Why Unions Should Remain Nonpartisan
Election season is here, and many unions advocate for one party or another
By Wayne Prins, Executive Director
Ah, election season in Canada. The airwaves, social media feeds, billboards, and newspapers are abuzz with the latest policies, promises, and politicking.
We are surrounded by messages from politicians and special interest groups seeking to persuade us that a particular political party is worthy of our support.
Most unions are among those interest groups that campaign fervently in support of—or opposition to—one political party or another. They strongly encourage their members to vote as a block and spend significant time and resources trying to persuade the rest of the voting public that a particular party is good or evil.
But there are three good reasons why unions would do well to stop their partisan political ways.
First, by choosing to be nonpartisan, unions free themselves from the obligation to follow a single political ideology, platform, or public policy agenda. As a result, they can work freely with the government of the day and politicians from all parties to advocate effectively for legislation that matters to their members and to all workers.
They can support bills put forward by private members and by the government alike. Rather than being agents perpetuating the needless animosity that underpins so much of our political discourse these days, they can instead be agents that bring politicians from all sides together to support effective public policy.
Second, unions should respect the diversity of political opinions that exist among their members. This election campaign features many issues that fall outside of the workplace, issues where union members will have different opinions.
According to an Ipsos poll (September 11-13), the top four issues this election are healthcare (35 percent), affordability (27 percent), climate change (25 percent), and the economy (24 percent). Internal polling done by some unions indicates that members’ voting intentions align closely with general polls across the country.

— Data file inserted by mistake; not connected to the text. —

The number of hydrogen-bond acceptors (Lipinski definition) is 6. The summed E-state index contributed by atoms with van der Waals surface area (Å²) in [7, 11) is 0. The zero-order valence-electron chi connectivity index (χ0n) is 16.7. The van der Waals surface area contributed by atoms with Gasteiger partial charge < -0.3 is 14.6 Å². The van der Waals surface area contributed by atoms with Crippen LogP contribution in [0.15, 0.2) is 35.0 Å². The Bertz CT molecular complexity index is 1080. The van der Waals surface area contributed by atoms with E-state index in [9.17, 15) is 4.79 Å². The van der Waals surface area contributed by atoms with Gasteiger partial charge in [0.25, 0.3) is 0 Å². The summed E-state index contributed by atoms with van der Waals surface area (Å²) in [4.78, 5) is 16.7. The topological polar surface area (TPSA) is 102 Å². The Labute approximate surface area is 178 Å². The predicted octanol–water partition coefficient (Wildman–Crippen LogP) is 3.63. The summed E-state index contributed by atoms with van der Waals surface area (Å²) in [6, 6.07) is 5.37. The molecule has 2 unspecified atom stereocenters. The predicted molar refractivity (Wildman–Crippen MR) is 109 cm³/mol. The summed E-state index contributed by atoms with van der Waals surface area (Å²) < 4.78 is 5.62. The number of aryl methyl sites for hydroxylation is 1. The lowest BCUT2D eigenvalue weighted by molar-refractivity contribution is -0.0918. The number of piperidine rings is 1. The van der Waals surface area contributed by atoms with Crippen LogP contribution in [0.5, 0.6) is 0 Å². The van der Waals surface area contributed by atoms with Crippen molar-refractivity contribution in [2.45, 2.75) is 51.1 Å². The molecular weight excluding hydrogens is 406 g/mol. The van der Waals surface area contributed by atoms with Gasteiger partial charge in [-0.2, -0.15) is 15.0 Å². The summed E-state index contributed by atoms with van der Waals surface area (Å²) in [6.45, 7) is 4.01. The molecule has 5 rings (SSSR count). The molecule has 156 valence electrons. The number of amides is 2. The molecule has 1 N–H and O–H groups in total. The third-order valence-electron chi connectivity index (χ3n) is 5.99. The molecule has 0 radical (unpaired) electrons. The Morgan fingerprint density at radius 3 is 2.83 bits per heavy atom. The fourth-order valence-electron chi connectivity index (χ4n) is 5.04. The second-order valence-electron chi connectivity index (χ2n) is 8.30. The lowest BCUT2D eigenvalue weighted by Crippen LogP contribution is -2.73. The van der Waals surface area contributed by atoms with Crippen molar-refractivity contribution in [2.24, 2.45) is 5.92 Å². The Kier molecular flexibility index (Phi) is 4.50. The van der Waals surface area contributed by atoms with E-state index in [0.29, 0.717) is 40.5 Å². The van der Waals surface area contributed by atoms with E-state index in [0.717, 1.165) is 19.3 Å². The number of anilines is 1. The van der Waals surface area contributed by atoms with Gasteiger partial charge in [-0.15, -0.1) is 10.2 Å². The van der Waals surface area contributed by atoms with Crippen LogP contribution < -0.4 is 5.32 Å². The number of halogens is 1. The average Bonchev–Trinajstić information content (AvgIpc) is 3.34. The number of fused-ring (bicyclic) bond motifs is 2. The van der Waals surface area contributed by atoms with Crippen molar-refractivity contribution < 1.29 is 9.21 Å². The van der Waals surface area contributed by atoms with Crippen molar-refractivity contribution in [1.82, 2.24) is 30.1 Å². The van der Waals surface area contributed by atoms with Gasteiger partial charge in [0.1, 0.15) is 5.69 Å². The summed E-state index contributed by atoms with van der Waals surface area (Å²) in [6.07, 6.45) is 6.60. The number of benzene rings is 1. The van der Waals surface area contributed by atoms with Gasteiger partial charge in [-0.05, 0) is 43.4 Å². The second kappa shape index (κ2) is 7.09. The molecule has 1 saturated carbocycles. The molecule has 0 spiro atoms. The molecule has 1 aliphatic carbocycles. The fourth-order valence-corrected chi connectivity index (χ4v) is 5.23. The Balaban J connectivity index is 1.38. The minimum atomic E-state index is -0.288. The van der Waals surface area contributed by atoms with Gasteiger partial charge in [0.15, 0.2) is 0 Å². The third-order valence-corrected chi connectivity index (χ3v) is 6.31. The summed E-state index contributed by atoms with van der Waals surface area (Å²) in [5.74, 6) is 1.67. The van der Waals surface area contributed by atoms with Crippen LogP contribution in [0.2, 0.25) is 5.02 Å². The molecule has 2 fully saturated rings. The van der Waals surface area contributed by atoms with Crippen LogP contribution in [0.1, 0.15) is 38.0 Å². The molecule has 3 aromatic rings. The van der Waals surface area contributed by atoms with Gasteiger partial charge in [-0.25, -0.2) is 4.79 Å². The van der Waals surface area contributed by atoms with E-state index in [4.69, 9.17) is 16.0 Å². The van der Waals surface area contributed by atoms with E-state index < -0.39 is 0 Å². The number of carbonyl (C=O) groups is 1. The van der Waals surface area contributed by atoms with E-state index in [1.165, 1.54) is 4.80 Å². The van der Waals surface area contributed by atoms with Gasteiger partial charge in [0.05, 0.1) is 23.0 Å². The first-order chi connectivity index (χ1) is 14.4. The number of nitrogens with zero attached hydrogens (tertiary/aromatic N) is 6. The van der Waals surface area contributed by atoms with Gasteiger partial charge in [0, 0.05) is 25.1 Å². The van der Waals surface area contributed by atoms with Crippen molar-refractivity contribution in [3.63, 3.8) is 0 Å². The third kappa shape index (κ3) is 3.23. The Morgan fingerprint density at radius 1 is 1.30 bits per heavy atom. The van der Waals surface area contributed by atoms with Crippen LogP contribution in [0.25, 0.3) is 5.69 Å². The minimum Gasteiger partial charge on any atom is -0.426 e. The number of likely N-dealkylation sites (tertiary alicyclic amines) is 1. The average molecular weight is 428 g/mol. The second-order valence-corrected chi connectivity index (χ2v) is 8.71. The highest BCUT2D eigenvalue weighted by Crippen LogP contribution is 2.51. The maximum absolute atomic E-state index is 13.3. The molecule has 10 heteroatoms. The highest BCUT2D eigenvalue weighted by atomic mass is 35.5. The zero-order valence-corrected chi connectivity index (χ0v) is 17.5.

Third, workers join a union and pay dues for effective representation, both individually to protect against arbitrary treatment, and collectively at the bargaining table to negotiate for their interests. Their hard-earned dues should not be funnelled to support a party that they may or may not be in favour of but instead should be used to represent their direct interests in the workplace.
Being nonpartisan doesn’t mean unions should stay out of politics. On the contrary, unions can—and should—be politically active. They can work to advance their members’ and workers’ interests in a nonpartisan way by appealing to all parties and governments on many issues, whether free trade, changes to labour laws, health and safety standards, economic growth and development, and others.
It’s time for union leaders to recognize the diversity of opinion among their members and respect their right to contribute to and to vote for the political party and candidate of their choice.
On October 21, many union members will be supporting a different party than the one chosen by their union leadership. That’s something union leaders should think seriously about before spending their members’ hard-earned dues to play political favourites.